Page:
In this post, I want to share our trip to Berlin. What to see and do in Berlin in 3 days, plus 1-day to visit Potsdam by bike, you’ll love Potsdam!
We visited Berlin in August 2020; it was part of our road trip through Germany in 15 days (check out the itinerary).
What to see in Berlin in 3-awesome-days
We traveled by camper van and celebrated my birthday in a fabulous restaurant in Berlin. We learn more about the history of the city and Germany. In this post, I tell you what we saw and what we couldn’t because of Covid-19. Let’s start!
The 10-best things to do in Berlin
If you don’t have time to read the whole post now, here are my must-visit places. Save it on Pinterest, for later 🙂
- Free Berlin Walking Tour
- Guided Walking Tour the Third Reich and the Cold War
- Brandenburg Gate
- Berlin East Side Gallery
- Reichstag Building (Parliament)
- Jewish Quarter
- Museums (Highlight: Pergamon Museum)
- Holocaust Memorial
- Turkish Quarter
- Checkpoint Charlie
Check out Lonely Planet’s Berlin Travel Guide if you won’t do all the visits on your own.
What to visit in Berlin: itinerary for 3-great-days
We arrived in Berlin in the afternoon and went to the Brandenburg Gate, the Holocaust memorial, the Reichstag building (German Parliament, on the outside), and the Tiergarten park.
At night, we walk around Potsdamer Platz and then to the van to sleep. The next day is going to be very busy.
Day 1. Free Berlin walking tour, Berlin Wall Tour and Cold War and dinner in Zenkichi
This day coincided with my birthday. It was a very intense day, but we finished it in the best possible way, in Berlin’s best Japanese restaurant, Zenkichi, with a spectacular Omakase menu.
Free Tour of Berlin
As always, it’s best to start the visit with a free walking tour with a guide in your language.
In this way, we’ll have a first contact with the city and, we learn on which topics we want to go deeper. In our case, the Third Reich tour, we decided to do it. But, after this one, we wanted to know more.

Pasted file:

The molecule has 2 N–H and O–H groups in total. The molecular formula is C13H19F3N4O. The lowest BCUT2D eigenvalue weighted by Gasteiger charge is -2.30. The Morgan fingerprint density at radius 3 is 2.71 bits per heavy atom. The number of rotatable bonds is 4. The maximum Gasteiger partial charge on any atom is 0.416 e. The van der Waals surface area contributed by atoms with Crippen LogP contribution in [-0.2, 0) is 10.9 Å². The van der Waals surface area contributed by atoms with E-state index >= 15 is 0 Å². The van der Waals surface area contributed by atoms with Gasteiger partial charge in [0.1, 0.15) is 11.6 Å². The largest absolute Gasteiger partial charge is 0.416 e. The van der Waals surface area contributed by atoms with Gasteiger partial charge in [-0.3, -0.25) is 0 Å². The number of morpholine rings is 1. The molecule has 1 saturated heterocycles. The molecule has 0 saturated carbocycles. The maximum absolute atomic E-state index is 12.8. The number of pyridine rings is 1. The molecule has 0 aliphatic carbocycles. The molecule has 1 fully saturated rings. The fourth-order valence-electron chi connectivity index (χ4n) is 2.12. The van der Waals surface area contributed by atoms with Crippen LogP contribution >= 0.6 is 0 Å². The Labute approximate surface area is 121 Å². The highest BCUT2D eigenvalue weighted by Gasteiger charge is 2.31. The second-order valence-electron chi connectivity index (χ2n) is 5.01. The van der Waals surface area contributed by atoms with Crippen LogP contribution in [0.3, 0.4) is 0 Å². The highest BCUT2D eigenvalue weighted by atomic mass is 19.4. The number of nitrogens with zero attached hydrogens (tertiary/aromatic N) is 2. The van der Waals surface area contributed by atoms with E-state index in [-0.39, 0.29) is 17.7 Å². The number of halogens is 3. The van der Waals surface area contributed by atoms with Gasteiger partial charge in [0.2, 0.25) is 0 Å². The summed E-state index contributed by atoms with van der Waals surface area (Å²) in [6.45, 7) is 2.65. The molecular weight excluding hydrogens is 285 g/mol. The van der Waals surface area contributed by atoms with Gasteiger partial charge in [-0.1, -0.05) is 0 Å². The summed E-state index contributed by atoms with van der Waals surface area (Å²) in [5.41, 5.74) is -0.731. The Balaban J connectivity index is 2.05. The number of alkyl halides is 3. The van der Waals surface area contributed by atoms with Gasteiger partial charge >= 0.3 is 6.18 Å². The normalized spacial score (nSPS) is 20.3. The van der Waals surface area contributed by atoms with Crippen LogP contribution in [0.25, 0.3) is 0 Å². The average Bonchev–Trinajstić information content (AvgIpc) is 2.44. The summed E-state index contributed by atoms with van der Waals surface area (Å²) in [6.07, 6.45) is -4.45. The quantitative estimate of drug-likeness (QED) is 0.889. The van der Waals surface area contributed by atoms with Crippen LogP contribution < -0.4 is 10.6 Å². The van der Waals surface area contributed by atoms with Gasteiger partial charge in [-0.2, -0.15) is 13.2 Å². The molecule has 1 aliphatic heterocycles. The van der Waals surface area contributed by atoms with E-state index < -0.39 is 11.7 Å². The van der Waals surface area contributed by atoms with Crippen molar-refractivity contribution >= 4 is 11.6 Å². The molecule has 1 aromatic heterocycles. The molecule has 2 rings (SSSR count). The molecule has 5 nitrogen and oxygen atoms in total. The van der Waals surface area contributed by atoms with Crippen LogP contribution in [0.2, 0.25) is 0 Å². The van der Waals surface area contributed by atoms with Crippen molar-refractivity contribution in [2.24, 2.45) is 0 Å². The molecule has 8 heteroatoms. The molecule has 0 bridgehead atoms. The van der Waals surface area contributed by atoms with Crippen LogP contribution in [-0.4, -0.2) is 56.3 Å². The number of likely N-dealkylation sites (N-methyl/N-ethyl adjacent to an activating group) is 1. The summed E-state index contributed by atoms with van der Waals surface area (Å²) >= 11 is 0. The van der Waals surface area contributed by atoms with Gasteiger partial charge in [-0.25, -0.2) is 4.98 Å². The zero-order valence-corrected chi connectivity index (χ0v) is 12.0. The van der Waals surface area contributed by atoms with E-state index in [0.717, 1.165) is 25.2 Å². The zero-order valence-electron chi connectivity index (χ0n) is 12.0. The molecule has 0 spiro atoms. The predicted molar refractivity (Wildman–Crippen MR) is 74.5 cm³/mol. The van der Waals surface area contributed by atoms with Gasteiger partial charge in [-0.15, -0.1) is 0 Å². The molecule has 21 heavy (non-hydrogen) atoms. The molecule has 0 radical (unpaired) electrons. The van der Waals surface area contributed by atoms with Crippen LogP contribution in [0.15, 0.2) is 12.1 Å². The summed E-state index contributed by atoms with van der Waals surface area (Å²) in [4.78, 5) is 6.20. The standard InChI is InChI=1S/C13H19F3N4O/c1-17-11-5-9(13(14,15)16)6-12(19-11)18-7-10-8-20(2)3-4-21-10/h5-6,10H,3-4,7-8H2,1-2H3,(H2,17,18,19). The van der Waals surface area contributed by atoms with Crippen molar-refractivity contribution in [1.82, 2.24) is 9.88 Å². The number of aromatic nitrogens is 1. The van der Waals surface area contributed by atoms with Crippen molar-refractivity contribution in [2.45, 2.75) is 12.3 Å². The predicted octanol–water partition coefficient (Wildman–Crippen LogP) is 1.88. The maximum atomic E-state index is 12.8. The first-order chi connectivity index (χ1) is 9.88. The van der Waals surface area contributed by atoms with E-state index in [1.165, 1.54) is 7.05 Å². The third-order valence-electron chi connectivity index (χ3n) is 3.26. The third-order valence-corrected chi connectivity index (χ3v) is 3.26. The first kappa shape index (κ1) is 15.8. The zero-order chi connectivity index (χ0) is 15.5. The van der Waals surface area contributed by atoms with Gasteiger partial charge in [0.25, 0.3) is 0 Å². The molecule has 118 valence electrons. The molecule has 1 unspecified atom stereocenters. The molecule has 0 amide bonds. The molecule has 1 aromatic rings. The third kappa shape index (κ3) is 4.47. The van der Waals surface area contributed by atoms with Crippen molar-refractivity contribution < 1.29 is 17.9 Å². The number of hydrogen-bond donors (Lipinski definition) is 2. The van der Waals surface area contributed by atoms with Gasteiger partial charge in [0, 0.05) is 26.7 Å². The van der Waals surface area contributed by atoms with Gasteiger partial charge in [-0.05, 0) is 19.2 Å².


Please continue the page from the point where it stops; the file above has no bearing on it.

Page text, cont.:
The guided tour begins at the Brandenburg Gate; we visited the place where Hitler’s bunker was; the Holocaust Memorial; Checkpoint Charlie; the Bebelplatz (Where the book burning was done); we will find remains of the Berlin Wall on the way to Pariser Platz.
The visit ends at Gendarmenmarkt Platz. They say that the most beautiful square in Berlin.
Along the way, the guide tells a lot of interesting things, which marked the twentieth century.
Guided walking Tour Berlin Wall and Cold War
This three-hour guided tour starts at Berlin’s Palace of Tears (a train station that served for departures from East Berlin to the west). Currently, there is a permanent exhibition, which tells daily life during the German division.
Let’s learn the secrets of the Western Bloc and the East Bloc. But, first, you’re going to visit Norbanhof’s ghost station.
You’ll visit the Bernauer Strasse Memorial on the Berlin Wall. You’ll see the mark of the tunnels that were used to escape the communist regime.
We also visited the Wall Documentation Museum, the Reconciliation Church, and the East Side Gallery, the best-preserved stretch of the Berlin Wall, and here ends the free tour.
*Note: to do this tour, you have to take the subway. So it’s necessary to buy a subway ticket. So it is necessary to buy a subway ticket.
We had the three-day Welcome Card, where in addition to discounts of up to 50% on museums and activities, you have public transport included for the days you hire the Welcome Card.
And after walking all day, we dined at Berlin’s best Japanese restaurant, Zenkichi. It’s the restaurant where we celebrate my birthday.
Zenkichi Berlin is a restaurant that surprised me, not only its menu and the kindness of its employees but its decoration and privacy.
Each table is private; they are like separate rooms, where the walls do not exist as such, but you have privacy with small bamboo curtains. The light is warm and dim.
They only have one menu; it’s called the Omakase menu and, it changes depending on the season. It has 8-dishes, where you try real Japanese delights, all accompanied by sake.
We choose to pair the dishes with sake’s 5-glass menu, but if you don’t like it or don’t drink alcohol, you can choose something else.
The menu price is € 75 per person and, the sake pairing menu of 5 glasses is € 40 per person.
I know it’s not cheap, but it was a special occasion, which we wanted to celebrate in an exceptional place.